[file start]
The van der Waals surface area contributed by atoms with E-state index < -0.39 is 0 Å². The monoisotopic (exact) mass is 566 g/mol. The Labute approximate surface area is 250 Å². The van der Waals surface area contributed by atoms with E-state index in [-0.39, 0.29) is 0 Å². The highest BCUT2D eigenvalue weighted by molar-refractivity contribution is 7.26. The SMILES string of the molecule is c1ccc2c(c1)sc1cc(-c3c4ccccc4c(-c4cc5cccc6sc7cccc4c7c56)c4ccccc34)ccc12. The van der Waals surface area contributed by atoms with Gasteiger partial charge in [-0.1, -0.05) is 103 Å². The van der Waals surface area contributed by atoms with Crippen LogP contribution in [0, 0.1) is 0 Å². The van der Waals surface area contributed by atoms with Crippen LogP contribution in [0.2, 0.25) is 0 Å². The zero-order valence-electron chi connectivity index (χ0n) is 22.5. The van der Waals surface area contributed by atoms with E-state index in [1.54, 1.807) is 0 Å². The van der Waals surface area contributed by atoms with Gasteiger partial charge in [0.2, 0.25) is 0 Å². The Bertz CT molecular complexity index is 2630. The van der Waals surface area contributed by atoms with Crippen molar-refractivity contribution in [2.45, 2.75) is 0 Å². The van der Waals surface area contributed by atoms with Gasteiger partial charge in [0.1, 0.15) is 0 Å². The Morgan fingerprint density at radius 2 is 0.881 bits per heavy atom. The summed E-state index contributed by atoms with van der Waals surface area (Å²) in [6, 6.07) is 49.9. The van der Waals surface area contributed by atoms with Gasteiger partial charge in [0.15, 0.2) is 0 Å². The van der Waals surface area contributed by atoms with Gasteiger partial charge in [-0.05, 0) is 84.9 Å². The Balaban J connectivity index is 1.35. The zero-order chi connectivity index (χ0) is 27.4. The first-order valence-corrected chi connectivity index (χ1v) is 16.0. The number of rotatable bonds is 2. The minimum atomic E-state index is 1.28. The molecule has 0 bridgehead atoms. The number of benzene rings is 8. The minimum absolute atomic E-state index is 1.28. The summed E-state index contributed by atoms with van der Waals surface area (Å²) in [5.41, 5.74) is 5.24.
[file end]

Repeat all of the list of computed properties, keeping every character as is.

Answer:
The van der Waals surface area contributed by atoms with E-state index < -0.39 is 0 Å². The monoisotopic (exact) mass is 566 g/mol. The Labute approximate surface area is 250 Å². The van der Waals surface area contributed by atoms with E-state index in [-0.39, 0.29) is 0 Å². The highest BCUT2D eigenvalue weighted by molar-refractivity contribution is 7.26. The SMILES string of the molecule is c1ccc2c(c1)sc1cc(-c3c4ccccc4c(-c4cc5cccc6sc7cccc4c7c56)c4ccccc34)ccc12. The van der Waals surface area contributed by atoms with Gasteiger partial charge in [-0.1, -0.05) is 103 Å². The van der Waals surface area contributed by atoms with Crippen LogP contribution in [0, 0.1) is 0 Å². The van der Waals surface area contributed by atoms with Crippen LogP contribution in [0.2, 0.25) is 0 Å². The zero-order valence-electron chi connectivity index (χ0n) is 22.5. The van der Waals surface area contributed by atoms with E-state index in [1.54, 1.807) is 0 Å². The van der Waals surface area contributed by atoms with Gasteiger partial charge in [0.2, 0.25) is 0 Å². The Bertz CT molecular complexity index is 2630. The van der Waals surface area contributed by atoms with Crippen molar-refractivity contribution in [2.45, 2.75) is 0 Å². The van der Waals surface area contributed by atoms with Gasteiger partial charge in [0.1, 0.15) is 0 Å². The Morgan fingerprint density at radius 2 is 0.881 bits per heavy atom. The summed E-state index contributed by atoms with van der Waals surface area (Å²) in [6, 6.07) is 49.9. The van der Waals surface area contributed by atoms with Gasteiger partial charge in [0.15, 0.2) is 0 Å². The van der Waals surface area contributed by atoms with Gasteiger partial charge in [-0.05, 0) is 84.9 Å². The Balaban J connectivity index is 1.35. The zero-order chi connectivity index (χ0) is 27.4. The first-order valence-corrected chi connectivity index (χ1v) is 16.0. The number of rotatable bonds is 2. The minimum atomic E-state index is 1.28. The molecule has 0 bridgehead atoms. The number of benzene rings is 8. The minimum absolute atomic E-state index is 1.28. The summed E-state index contributed by atoms with van der Waals surface area (Å²) in [5.41, 5.74) is 5.24.